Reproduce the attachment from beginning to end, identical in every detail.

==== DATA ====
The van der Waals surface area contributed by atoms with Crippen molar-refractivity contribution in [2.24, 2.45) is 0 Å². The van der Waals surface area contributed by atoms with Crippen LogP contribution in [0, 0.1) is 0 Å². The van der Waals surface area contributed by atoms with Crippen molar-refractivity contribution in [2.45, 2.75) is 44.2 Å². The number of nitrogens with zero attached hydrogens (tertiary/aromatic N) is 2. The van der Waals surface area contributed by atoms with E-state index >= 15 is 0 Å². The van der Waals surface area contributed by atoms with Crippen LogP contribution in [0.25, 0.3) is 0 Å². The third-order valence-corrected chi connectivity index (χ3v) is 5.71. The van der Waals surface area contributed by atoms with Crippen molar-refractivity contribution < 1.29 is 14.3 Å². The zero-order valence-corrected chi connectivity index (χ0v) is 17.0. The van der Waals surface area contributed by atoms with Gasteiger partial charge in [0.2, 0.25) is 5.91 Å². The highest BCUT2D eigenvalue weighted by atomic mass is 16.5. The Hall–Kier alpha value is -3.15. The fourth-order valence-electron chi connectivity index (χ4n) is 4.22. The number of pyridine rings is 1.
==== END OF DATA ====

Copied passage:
The van der Waals surface area contributed by atoms with Crippen molar-refractivity contribution in [2.24, 2.45) is 0 Å². The van der Waals surface area contributed by atoms with Crippen LogP contribution in [0, 0.1) is 0 Å². The van der Waals surface area contributed by atoms with Crippen molar-refractivity contribution in [2.45, 2.75) is 44.2 Å². The number of nitrogens with zero attached hydrogens (tertiary/aromatic N) is 2. The van der Waals surface area contributed by atoms with E-state index >= 15 is 0 Å². The van der Waals surface area contributed by atoms with Crippen LogP contribution in [0.25, 0.3) is 0 Å². The third-order valence-corrected chi connectivity index (χ3v) is 5.71. The van der Waals surface area contributed by atoms with Crippen molar-refractivity contribution < 1.29 is 14.3 Å². The zero-order valence-corrected chi connectivity index (χ0v) is 17.0. The van der Waals surface area contributed by atoms with Gasteiger partial charge in [0.2, 0.25) is 5.91 Å². The highest BCUT2D eigenvalue weighted by atomic mass is 16.5. The Hall–Kier alpha value is -3.15. The fourth-order valence-electron chi connectivity index (χ4n) is 4.22. The number of pyridine rings is 1.